Malone also states that there is a concern among virologists that there may be a period of time after getting the vaccine that it suppresses your T-cells. This would make a person more vulnerable to getting Covid-19, and we are not sure how long that window of risk is. Repeatedly giving people booster shots could make them more vulnerable and can skew the body’s immune response. This would also run the risk of “mismatching” the vaccines for new variants. Boosters are not designed for new variants that produce. There may be times when we can’t use a booster for a new variant. These concerns have yet to be fully-studied and peer-reviewed. But the point is bigger than that.

The point is that there is a general mindset among our politicians and so-called medical experts that the reasoning behind the Covid-19 response cannot be questioned. Malone was recently removed from Twitter for stating examples he personally had studied of vaccine side-effects. Malone has been a well-known scientist for decades, and has collaborated with federal medical institutions many times. But he was censored for simply sparking a conversation about the risk-assessment that comes with taking the Covid-19 vaccine.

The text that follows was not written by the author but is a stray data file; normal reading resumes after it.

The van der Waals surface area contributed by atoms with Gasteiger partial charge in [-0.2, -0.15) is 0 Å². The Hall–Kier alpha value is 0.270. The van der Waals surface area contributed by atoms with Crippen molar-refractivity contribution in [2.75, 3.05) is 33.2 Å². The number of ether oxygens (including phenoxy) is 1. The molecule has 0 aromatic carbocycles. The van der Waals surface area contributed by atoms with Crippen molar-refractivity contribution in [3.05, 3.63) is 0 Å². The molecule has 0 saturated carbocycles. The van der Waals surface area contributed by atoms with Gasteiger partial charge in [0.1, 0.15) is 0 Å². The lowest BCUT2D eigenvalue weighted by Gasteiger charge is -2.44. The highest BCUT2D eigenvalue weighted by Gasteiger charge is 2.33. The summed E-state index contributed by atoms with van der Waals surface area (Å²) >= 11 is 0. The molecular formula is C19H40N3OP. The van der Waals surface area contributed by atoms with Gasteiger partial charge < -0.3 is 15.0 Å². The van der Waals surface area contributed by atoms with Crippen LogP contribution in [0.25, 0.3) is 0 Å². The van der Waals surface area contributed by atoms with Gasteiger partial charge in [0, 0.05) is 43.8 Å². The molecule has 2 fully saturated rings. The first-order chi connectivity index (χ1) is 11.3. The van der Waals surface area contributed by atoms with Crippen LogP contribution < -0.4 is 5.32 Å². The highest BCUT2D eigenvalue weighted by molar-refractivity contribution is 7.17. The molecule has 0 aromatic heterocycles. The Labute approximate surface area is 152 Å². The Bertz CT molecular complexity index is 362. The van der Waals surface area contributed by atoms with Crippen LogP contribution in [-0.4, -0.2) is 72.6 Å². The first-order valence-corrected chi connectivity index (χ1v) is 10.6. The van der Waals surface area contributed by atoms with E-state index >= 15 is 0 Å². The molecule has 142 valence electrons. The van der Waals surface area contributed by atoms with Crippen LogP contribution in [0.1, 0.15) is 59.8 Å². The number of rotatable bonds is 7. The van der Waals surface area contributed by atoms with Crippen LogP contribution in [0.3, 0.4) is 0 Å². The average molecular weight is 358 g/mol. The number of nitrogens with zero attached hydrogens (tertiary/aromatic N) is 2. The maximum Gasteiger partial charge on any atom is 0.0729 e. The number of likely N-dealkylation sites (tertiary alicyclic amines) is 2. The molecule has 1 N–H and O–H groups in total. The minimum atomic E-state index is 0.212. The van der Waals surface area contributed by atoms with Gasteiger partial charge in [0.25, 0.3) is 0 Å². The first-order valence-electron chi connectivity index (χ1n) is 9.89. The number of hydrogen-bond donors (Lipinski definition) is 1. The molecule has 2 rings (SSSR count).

The bottom line is this: every individual has to make their own risk-assessment when it comes to getting the vaccine and boosters. An elderly individual may decide to get the vaccine because the risk of Covid-19 is more severe than the risk of a booster side-effect. A younger person may choose to stay with their two-doses for now until more evidence is shown that a booster is necessary. And since a person’s booster status does not effect those around them, both forms of thoughts should be accepted because it is up to the individual.